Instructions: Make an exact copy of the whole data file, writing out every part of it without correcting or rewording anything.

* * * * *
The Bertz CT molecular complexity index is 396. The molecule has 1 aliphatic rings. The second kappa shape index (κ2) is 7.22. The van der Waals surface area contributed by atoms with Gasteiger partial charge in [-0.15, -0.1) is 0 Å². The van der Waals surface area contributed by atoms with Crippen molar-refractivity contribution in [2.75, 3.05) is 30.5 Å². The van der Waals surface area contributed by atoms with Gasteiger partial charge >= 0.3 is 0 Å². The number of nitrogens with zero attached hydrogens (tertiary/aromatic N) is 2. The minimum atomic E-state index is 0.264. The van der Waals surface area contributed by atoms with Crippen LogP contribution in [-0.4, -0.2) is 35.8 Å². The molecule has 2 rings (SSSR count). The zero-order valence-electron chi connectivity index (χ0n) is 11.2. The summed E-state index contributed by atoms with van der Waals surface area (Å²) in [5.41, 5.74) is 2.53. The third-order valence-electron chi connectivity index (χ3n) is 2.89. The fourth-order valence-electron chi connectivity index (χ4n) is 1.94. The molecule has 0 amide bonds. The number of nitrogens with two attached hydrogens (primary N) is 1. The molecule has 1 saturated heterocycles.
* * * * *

The Bertz CT molecular complexity index is 396. The molecule has 1 aliphatic rings. The second kappa shape index (κ2) is 7.22. The van der Waals surface area contributed by atoms with Gasteiger partial charge in [-0.15, -0.1) is 0 Å². The van der Waals surface area contributed by atoms with Crippen molar-refractivity contribution in [2.75, 3.05) is 30.5 Å². The van der Waals surface area contributed by atoms with Gasteiger partial charge >= 0.3 is 0 Å². The number of nitrogens with zero attached hydrogens (tertiary/aromatic N) is 2. The minimum atomic E-state index is 0.264. The van der Waals surface area contributed by atoms with Crippen LogP contribution in [-0.4, -0.2) is 35.8 Å². The molecule has 2 rings (SSSR count). The zero-order valence-electron chi connectivity index (χ0n) is 11.2. The summed E-state index contributed by atoms with van der Waals surface area (Å²) in [5.41, 5.74) is 2.53. The third-order valence-electron chi connectivity index (χ3n) is 2.89. The fourth-order valence-electron chi connectivity index (χ4n) is 1.94. The molecule has 0 amide bonds. The number of nitrogens with two attached hydrogens (primary N) is 1. The molecule has 1 saturated heterocycles.